[Wolves] advice on version of Linux to install

Dave Morley davmor2 at davmor2.co.uk
Tue Jan 7 09:13:10 UTC 2014

On 07/01/14 05:44, Andy Smith wrote:
> Hi Nick,
> On Mon, Jan 06, 2014 at 12:29:19PM +0000, Nick Hall wrote:
>> Well here is my first question about Linux. I am working towards the Linux Professional Institute Linux Essentials exam (the very basic one), and I am using Ubuntu, but was thinking is this a good version. Should I use another, a mate suggested I use Fedora? Or Red Hat. 
> As you're probably aware, the LPI certifications are vendor-neutral
> so are not designed around any particular Linux distribution.
> The Essentials exam is a very high level overview of Linux that
> doesn't require you to get very specific and so for the purposes of
> passing that exam you should just be familiar with using Linux -
> *any* distribution of Linux.
> So if you are happy with Ubuntu and your immediate goal is to pass
> the Essentials then I think you are fine to continue on with Ubuntu
> alone.
> If you attempt any of the more advanced certifications then you will
> start to need to know a little more about administration and
> advanced usage. The rest of this email is assuming you want to do
> LPIC-1 and beyond.
> There are two main kinds of Linux distribution: those derived from
> Debian that use dpkg format packages, and those that use the Red Hat
> Package manager (RPM) format packages. The more advanced LPI
> certifications expect you to be familiar with package management on
> *both* kinds of distribution.
> (There are other Linux distributions which use other package formats
> than dpkg and RPM, but they aren't anywhere near as popular and LPI
> doesn't test you on these. It doesn't mean that they are bad choices
> outside of your need to pass LPI exams.)
> There is also the fact that Linux as a desktop environment and Linux
> as a server operating system can be very different experiences, and
> not all distributions are commonly used for both purposes.
> Ubuntu is derived from Debian and uses dpkg-format (.deb) packages.
> It is popular both on the desktop and increasingly used for servers,
> especially cloud-based ones. If you already have experience of using
> Ubuntu then it is a good choice to practice both desktop and server
> tasks.
> I am not saying much about Debian, the parent distribution to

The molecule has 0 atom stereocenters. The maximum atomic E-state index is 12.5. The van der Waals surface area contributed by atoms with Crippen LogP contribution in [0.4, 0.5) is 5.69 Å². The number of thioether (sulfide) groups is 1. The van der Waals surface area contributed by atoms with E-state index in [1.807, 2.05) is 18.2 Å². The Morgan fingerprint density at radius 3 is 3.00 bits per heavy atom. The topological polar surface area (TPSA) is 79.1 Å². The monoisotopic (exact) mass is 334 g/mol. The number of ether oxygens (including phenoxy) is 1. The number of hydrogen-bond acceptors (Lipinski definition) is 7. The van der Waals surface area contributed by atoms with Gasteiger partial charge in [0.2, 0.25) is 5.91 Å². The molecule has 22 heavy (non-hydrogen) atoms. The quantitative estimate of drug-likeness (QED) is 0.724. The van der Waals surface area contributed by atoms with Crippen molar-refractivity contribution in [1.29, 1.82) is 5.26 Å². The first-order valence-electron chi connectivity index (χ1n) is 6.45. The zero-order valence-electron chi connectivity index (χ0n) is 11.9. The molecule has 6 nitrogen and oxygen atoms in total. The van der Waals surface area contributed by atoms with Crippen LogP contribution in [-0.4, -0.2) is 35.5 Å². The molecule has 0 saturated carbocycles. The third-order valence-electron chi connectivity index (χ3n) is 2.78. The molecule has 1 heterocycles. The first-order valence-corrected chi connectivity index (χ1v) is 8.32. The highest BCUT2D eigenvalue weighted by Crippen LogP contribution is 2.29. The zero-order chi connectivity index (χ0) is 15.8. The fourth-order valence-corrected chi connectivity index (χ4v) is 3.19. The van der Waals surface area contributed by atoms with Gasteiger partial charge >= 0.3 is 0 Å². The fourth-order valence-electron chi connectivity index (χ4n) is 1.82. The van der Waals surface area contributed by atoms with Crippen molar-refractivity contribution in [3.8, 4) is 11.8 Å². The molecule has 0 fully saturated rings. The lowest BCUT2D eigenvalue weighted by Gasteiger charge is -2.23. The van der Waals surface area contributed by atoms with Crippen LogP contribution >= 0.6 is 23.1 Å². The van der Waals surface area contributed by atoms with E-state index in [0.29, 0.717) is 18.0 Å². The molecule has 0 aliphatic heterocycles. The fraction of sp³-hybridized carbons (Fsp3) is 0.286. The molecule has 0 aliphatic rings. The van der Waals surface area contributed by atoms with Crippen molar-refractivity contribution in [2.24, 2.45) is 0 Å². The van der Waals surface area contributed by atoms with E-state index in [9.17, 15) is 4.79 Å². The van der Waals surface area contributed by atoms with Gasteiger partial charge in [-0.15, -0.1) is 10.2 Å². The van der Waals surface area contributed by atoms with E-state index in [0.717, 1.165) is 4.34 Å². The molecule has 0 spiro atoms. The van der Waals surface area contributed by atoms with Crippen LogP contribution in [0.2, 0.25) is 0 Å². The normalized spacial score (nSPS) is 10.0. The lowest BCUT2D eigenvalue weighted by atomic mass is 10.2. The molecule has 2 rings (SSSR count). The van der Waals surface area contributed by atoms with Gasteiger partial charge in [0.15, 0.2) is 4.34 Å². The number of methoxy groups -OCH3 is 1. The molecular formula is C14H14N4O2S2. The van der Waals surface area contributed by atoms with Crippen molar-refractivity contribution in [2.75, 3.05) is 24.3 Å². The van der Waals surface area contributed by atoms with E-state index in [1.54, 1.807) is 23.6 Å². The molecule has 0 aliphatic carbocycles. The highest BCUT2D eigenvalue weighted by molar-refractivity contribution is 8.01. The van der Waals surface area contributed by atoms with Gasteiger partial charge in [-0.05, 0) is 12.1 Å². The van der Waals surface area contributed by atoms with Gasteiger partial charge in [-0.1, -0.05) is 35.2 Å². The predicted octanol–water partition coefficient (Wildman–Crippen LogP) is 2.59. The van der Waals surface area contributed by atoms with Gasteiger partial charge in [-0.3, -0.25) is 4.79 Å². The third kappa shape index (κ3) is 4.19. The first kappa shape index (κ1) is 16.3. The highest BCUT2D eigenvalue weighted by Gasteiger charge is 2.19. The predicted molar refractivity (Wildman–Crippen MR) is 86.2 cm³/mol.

> Ubuntu, because you've said that you already use Ubuntu. For a
> beginner who is focusing on passing LPI tests I don't think there is
> a big enough difference between them and it's down to personal
> preference.
> For the RPM side of things it may seem that the most natural choice
> is Red Hat Enterprise Linux, however this costs money. RHEL is a
> popular server OS in the corporate environment so it would be useful
> to have experience with it, but this is hard to get when you can't
> afford a licence.
> Fortunately there is a derivative of RHEL called CentOS that is
> available for free. Having a play with CentOS would provide useful
> experience of a server OS that uses RPM packages, much of which
> would be applicable to administering RHEL if you ever had to do
> that.
> Neither RHEL nor CentOS are commonly used on the desktop. Fedora is
> an example of a popular RPM-based distribution mostly aimed at
> desktop users.
> My advice would be to pick one distribution as a desktop and use it
> as much as you can, and then pick another as a server. Choose a
> dpkg-based distribution for one task and an RPM-based distribution
> for the other. Run the server distribution inside virtualisation if
> you don't have a spare machine to put it on.
> So for example if you intend to stick with Ubuntu, use Ubuntu as a
> desktop and run CentOS as a server either on another machine or
> inside a virtual machine.
> Or Fedora as a desktop and Debian/Ubuntu as a server.
> Beyond this, Linux distribution choice is a highly personal topic,
> sometimes the cause of religious wars; there is no one right answer.
> If you intend to become a professional Linux sysadmin you must be
> aware that companies tend to have existing deployments and will
> expect you to administer those, not replace the whole lot with
> whatever your favourite distribution of the month is. :)
> As a result you will develop your preferences but will probably need
> to keep an open mind.
> Good luck!
> Cheers,
> Andy

I'm with Andy here.  If you use Ubuntu daily and like it most of the
(deb) based stuff is covered, cli is almost identical to that of debians
and others.  However if you go for the more advanced lpic stuff, then I
would start using Ubuntu as a base for knowledge because you are used to
it and then add a vm and in the vm install centos (RHEL free clone) and
pure debian.  Debian itself is the most used server os next is Ubuntu
and following on shortly behind that is RHEL and Centos so that should
cover you nicely.

You make it, I'll break it!

I love my job :)

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